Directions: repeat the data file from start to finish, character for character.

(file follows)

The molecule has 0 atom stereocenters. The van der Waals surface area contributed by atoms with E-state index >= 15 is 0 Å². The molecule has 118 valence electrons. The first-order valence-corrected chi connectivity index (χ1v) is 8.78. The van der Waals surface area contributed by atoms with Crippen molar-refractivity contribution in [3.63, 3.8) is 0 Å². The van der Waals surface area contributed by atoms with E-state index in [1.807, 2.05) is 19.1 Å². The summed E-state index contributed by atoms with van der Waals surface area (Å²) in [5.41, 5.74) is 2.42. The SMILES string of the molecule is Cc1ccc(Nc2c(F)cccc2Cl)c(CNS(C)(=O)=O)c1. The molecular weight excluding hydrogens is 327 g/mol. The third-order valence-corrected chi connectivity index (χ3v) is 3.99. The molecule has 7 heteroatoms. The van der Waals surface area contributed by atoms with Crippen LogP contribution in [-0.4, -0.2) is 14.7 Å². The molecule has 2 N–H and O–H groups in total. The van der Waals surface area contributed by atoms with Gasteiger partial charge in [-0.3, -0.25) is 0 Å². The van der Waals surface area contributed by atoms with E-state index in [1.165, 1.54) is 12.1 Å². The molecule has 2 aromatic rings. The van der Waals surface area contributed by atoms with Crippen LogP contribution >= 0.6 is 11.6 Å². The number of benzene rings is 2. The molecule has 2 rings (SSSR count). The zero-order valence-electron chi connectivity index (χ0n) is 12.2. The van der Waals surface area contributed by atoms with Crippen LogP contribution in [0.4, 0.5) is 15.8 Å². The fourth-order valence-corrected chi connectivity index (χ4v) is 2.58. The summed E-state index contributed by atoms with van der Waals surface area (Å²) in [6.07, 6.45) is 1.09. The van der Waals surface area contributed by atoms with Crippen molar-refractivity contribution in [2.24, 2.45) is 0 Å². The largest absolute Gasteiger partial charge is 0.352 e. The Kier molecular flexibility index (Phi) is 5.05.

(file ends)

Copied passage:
The molecule has 0 atom stereocenters. The van der Waals surface area contributed by atoms with E-state index >= 15 is 0 Å². The molecule has 118 valence electrons. The first-order valence-corrected chi connectivity index (χ1v) is 8.78. The van der Waals surface area contributed by atoms with Crippen molar-refractivity contribution in [3.63, 3.8) is 0 Å². The van der Waals surface area contributed by atoms with E-state index in [1.807, 2.05) is 19.1 Å². The summed E-state index contributed by atoms with van der Waals surface area (Å²) in [5.41, 5.74) is 2.42. The SMILES string of the molecule is Cc1ccc(Nc2c(F)cccc2Cl)c(CNS(C)(=O)=O)c1. The molecular weight excluding hydrogens is 327 g/mol. The third-order valence-corrected chi connectivity index (χ3v) is 3.99. The molecule has 7 heteroatoms. The van der Waals surface area contributed by atoms with Crippen LogP contribution in [-0.4, -0.2) is 14.7 Å². The molecule has 2 N–H and O–H groups in total. The van der Waals surface area contributed by atoms with Gasteiger partial charge in [-0.3, -0.25) is 0 Å². The van der Waals surface area contributed by atoms with E-state index in [1.165, 1.54) is 12.1 Å². The molecule has 2 aromatic rings. The van der Waals surface area contributed by atoms with Crippen LogP contribution >= 0.6 is 11.6 Å². The number of benzene rings is 2. The molecule has 2 rings (SSSR count). The zero-order valence-electron chi connectivity index (χ0n) is 12.2. The van der Waals surface area contributed by atoms with Crippen LogP contribution in [0.4, 0.5) is 15.8 Å². The fourth-order valence-corrected chi connectivity index (χ4v) is 2.58. The summed E-state index contributed by atoms with van der Waals surface area (Å²) in [6.07, 6.45) is 1.09. The van der Waals surface area contributed by atoms with Crippen molar-refractivity contribution in [2.24, 2.45) is 0 Å². The largest absolute Gasteiger partial charge is 0.352 e. The Kier molecular flexibility index (Phi) is 5.05.